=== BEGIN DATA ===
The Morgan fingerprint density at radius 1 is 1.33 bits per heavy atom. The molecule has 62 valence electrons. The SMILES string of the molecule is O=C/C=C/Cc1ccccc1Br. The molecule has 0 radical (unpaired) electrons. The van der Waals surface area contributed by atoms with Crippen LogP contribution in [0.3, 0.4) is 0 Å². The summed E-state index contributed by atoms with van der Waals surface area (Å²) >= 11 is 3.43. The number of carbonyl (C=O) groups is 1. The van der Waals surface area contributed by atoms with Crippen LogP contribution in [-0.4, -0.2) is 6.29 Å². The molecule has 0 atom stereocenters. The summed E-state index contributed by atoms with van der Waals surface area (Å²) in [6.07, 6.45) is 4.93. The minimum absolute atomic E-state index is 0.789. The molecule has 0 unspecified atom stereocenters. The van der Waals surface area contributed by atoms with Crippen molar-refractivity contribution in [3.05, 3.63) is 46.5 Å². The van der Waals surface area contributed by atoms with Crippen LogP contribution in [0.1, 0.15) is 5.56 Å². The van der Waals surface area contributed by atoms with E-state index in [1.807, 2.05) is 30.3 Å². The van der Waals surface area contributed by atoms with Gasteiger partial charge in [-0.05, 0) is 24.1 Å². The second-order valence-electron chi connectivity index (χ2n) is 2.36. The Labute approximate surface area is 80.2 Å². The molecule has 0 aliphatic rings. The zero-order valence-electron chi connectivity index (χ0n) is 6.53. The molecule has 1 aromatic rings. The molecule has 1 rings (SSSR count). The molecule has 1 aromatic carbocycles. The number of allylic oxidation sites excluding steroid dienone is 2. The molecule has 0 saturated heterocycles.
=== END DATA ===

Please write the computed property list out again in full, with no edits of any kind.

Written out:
The Morgan fingerprint density at radius 1 is 1.33 bits per heavy atom. The molecule has 62 valence electrons. The SMILES string of the molecule is O=C/C=C/Cc1ccccc1Br. The molecule has 0 radical (unpaired) electrons. The van der Waals surface area contributed by atoms with Crippen LogP contribution in [0.3, 0.4) is 0 Å². The summed E-state index contributed by atoms with van der Waals surface area (Å²) >= 11 is 3.43. The number of carbonyl (C=O) groups is 1. The van der Waals surface area contributed by atoms with Crippen LogP contribution in [-0.4, -0.2) is 6.29 Å². The molecule has 0 atom stereocenters. The summed E-state index contributed by atoms with van der Waals surface area (Å²) in [6.07, 6.45) is 4.93. The minimum absolute atomic E-state index is 0.789. The molecule has 0 unspecified atom stereocenters. The van der Waals surface area contributed by atoms with Crippen molar-refractivity contribution in [3.05, 3.63) is 46.5 Å². The van der Waals surface area contributed by atoms with Crippen LogP contribution in [0.1, 0.15) is 5.56 Å². The van der Waals surface area contributed by atoms with E-state index in [1.807, 2.05) is 30.3 Å². The van der Waals surface area contributed by atoms with Gasteiger partial charge in [-0.05, 0) is 24.1 Å². The second-order valence-electron chi connectivity index (χ2n) is 2.36. The Labute approximate surface area is 80.2 Å². The molecule has 0 aliphatic rings. The zero-order valence-electron chi connectivity index (χ0n) is 6.53. The molecule has 1 aromatic rings. The molecule has 1 rings (SSSR count). The molecule has 1 aromatic carbocycles. The number of allylic oxidation sites excluding steroid dienone is 2. The molecule has 0 saturated heterocycles.